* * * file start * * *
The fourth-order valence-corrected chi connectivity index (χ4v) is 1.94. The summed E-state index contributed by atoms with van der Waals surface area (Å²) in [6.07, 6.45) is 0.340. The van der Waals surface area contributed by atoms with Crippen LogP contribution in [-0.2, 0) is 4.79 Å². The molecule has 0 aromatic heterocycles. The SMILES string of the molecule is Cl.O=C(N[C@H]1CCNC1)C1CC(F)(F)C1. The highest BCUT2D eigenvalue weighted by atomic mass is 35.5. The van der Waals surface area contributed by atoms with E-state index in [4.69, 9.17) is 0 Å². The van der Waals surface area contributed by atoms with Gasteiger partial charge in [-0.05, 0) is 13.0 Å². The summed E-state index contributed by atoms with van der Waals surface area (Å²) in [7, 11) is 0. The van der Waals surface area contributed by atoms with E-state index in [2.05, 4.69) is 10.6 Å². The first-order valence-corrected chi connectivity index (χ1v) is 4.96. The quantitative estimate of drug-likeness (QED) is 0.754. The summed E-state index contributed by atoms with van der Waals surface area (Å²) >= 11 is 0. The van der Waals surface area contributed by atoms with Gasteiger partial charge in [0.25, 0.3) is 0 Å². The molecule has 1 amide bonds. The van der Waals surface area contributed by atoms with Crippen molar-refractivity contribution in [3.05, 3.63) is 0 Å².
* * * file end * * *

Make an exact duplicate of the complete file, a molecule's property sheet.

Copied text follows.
The fourth-order valence-corrected chi connectivity index (χ4v) is 1.94. The summed E-state index contributed by atoms with van der Waals surface area (Å²) in [6.07, 6.45) is 0.340. The van der Waals surface area contributed by atoms with Crippen LogP contribution in [-0.2, 0) is 4.79 Å². The molecule has 0 aromatic heterocycles. The SMILES string of the molecule is Cl.O=C(N[C@H]1CCNC1)C1CC(F)(F)C1. The highest BCUT2D eigenvalue weighted by atomic mass is 35.5. The van der Waals surface area contributed by atoms with E-state index in [4.69, 9.17) is 0 Å². The van der Waals surface area contributed by atoms with Gasteiger partial charge in [-0.05, 0) is 13.0 Å². The summed E-state index contributed by atoms with van der Waals surface area (Å²) in [7, 11) is 0. The van der Waals surface area contributed by atoms with E-state index in [2.05, 4.69) is 10.6 Å². The first-order valence-corrected chi connectivity index (χ1v) is 4.96. The quantitative estimate of drug-likeness (QED) is 0.754. The summed E-state index contributed by atoms with van der Waals surface area (Å²) >= 11 is 0. The van der Waals surface area contributed by atoms with Gasteiger partial charge in [0.25, 0.3) is 0 Å². The molecule has 1 amide bonds. The van der Waals surface area contributed by atoms with Crippen molar-refractivity contribution in [3.05, 3.63) is 0 Å².